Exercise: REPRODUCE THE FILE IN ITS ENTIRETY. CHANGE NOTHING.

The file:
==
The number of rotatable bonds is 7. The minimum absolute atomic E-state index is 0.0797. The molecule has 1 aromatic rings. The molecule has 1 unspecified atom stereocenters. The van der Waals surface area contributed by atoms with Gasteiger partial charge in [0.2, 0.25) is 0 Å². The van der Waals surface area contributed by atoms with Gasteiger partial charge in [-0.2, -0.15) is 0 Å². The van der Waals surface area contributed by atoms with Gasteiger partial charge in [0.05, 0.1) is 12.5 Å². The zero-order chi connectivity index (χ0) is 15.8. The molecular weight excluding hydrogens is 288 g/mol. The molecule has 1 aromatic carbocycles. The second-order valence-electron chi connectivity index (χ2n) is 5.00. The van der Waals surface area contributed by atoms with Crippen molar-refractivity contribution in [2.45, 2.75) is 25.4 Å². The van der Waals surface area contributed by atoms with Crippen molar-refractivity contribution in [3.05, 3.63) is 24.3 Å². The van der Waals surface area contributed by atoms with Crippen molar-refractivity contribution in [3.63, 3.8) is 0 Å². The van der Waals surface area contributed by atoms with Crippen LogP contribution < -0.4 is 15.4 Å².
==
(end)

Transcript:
The number of rotatable bonds is 7. The minimum absolute atomic E-state index is 0.0797. The molecule has 1 aromatic rings. The molecule has 1 unspecified atom stereocenters. The van der Waals surface area contributed by atoms with Gasteiger partial charge in [0.2, 0.25) is 0 Å². The van der Waals surface area contributed by atoms with Gasteiger partial charge in [-0.2, -0.15) is 0 Å². The van der Waals surface area contributed by atoms with Gasteiger partial charge in [0.05, 0.1) is 12.5 Å². The zero-order chi connectivity index (χ0) is 15.8. The molecular weight excluding hydrogens is 288 g/mol. The molecule has 1 aromatic carbocycles. The second-order valence-electron chi connectivity index (χ2n) is 5.00. The van der Waals surface area contributed by atoms with Crippen molar-refractivity contribution in [2.45, 2.75) is 25.4 Å². The van der Waals surface area contributed by atoms with Crippen molar-refractivity contribution in [3.05, 3.63) is 24.3 Å². The van der Waals surface area contributed by atoms with Crippen molar-refractivity contribution in [3.63, 3.8) is 0 Å². The van der Waals surface area contributed by atoms with Crippen LogP contribution < -0.4 is 15.4 Å².